Regardless of what pieces of data a spyware program is able to capture, you can almost be certain it will always be abused. But spyware infections have other dangerous consequences, too, like negatively impacting system and network performance which can disrupt the normal productivity of an individual or business. Because of its wide-ranging effects across the digital spectrum, Spyware is often classified into four (4) main types: Trojans, adware, tracking cookies and system monitors. But these classifications often intertwine, proving that something so chaotic is difficult to organize, much less contain.
Trojans are arguably the most common of the four types. Like malware, they infect each computer they encounter, resulting in erratic functionality and impaired visual experiences (i.e., excessive windows, strange desktop icons, etc). Adware, on the other hand, is designed to monitor a computer or mobile device by placing a tracking cookie on its hard drive. This is done to trail a user’s online activity, in hopes that one of the sites visited will be aware of the hidden tracking cookie.
System monitors typically make their way onto your computer by attaching themselves to other programs a user intentionally downloads and installs. Again, this is usually done discretely, but there are cases in which the desired software package will include fine print about spyware (without using this actual term) in the end user license agreement (EULA). Some packages might even force a user to consent before the desired software can be installed and used.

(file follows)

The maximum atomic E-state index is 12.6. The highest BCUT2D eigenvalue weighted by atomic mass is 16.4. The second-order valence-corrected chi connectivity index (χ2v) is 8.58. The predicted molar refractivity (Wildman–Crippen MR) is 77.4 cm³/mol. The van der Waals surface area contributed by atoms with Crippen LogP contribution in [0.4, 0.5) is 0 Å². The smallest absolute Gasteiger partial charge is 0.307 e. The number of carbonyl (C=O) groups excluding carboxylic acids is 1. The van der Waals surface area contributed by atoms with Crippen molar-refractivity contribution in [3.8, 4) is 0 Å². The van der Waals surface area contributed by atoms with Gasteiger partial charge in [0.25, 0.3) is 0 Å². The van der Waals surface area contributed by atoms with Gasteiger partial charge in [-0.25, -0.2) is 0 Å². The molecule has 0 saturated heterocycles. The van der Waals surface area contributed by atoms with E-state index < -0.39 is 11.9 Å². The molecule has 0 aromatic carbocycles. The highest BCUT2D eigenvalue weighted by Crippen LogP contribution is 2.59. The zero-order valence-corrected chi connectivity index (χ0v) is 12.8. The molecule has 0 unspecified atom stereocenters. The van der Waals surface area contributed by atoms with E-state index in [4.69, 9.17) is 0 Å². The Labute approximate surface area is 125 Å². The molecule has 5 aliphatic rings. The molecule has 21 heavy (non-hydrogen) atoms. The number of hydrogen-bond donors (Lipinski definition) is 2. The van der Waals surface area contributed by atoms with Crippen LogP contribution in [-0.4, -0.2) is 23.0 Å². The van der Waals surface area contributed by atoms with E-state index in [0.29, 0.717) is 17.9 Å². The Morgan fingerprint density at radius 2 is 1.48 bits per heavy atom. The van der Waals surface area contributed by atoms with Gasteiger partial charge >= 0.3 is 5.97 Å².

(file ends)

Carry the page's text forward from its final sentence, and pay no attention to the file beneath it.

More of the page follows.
Other times, system monitors are installed when a user visits a compromised website, or when they open a malicious attachment inside an email. Once infected with spyware, one (1) of two (2) things usually occur. The first one is the exposure of valuable data, which could potentially lead to identity theft. The creation of an alternate or similar identity can be easily constructed just by utilizing your name, email accounts, social media profiles and other data.
The second thing that happens is the gradual destruction of your hardware. Spyware can affect the speed of your computer, and can even cause crashes and freezes. This is due to the excessive number of pop-up and pop-under windows invoked. Valuable computing power is consumed, which in turn, causes your computer to overheat. The resulting damage can be permanent.
But one impact often overlooked is spyware’s rootkit-like ability to manipulate search engine results and deliver unwanted and potentially harmful websites which could inflict even more damage. The best way of preventing all forms of spyware is to take preventative action. It isn’t likely that a user will stop downloading and installing free software or even clicking email attachments which appear to be safe. And as long as Internet connections persist, users will always be prone to spyware infections.
This is why reliable anti-virus (AV) and security software is a must. Many of these programs are shipped with virtual encrypted keyboards, strong anti-spam filters and cloud-based detection. But remain cautious as you shop for the right anti-virus app, as some utilities appear to be legit but are actually spyware programs in disguise! For help choosing the right anti-virus app for your computer or mobile device, be sure to check out our vast collection of product reviews.